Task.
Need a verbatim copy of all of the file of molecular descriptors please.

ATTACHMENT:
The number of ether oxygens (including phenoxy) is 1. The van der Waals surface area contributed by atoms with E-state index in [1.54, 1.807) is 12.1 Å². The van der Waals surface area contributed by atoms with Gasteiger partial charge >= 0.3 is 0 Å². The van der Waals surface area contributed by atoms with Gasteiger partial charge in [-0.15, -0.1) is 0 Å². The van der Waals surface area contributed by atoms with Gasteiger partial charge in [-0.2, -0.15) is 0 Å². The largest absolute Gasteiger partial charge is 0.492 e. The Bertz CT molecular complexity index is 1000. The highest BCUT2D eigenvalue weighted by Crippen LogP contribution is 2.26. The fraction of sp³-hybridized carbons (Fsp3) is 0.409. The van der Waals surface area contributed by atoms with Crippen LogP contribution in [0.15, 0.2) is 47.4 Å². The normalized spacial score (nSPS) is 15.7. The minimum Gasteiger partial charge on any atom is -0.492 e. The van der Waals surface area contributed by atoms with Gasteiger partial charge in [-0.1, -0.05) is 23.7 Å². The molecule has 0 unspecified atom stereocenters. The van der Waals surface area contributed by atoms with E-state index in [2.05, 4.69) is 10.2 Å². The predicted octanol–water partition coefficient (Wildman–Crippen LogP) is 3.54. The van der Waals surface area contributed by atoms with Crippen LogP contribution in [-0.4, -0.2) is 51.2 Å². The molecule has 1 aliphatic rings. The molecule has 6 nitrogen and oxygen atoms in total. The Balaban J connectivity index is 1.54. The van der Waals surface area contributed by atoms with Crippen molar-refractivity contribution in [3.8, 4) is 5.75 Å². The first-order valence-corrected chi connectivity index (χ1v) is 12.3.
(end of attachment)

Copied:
The number of ether oxygens (including phenoxy) is 1. The van der Waals surface area contributed by atoms with E-state index in [1.54, 1.807) is 12.1 Å². The van der Waals surface area contributed by atoms with Gasteiger partial charge >= 0.3 is 0 Å². The van der Waals surface area contributed by atoms with Gasteiger partial charge in [-0.15, -0.1) is 0 Å². The van der Waals surface area contributed by atoms with Gasteiger partial charge in [-0.2, -0.15) is 0 Å². The largest absolute Gasteiger partial charge is 0.492 e. The Bertz CT molecular complexity index is 1000. The highest BCUT2D eigenvalue weighted by Crippen LogP contribution is 2.26. The fraction of sp³-hybridized carbons (Fsp3) is 0.409. The van der Waals surface area contributed by atoms with Crippen LogP contribution in [0.15, 0.2) is 47.4 Å². The normalized spacial score (nSPS) is 15.7. The minimum Gasteiger partial charge on any atom is -0.492 e. The van der Waals surface area contributed by atoms with Gasteiger partial charge in [-0.1, -0.05) is 23.7 Å². The molecule has 0 unspecified atom stereocenters. The van der Waals surface area contributed by atoms with E-state index in [2.05, 4.69) is 10.2 Å². The predicted octanol–water partition coefficient (Wildman–Crippen LogP) is 3.54. The van der Waals surface area contributed by atoms with Crippen LogP contribution in [-0.4, -0.2) is 51.2 Å². The molecule has 1 aliphatic rings. The molecule has 6 nitrogen and oxygen atoms in total. The Balaban J connectivity index is 1.54. The van der Waals surface area contributed by atoms with Crippen molar-refractivity contribution in [3.8, 4) is 5.75 Å². The first-order valence-corrected chi connectivity index (χ1v) is 12.3.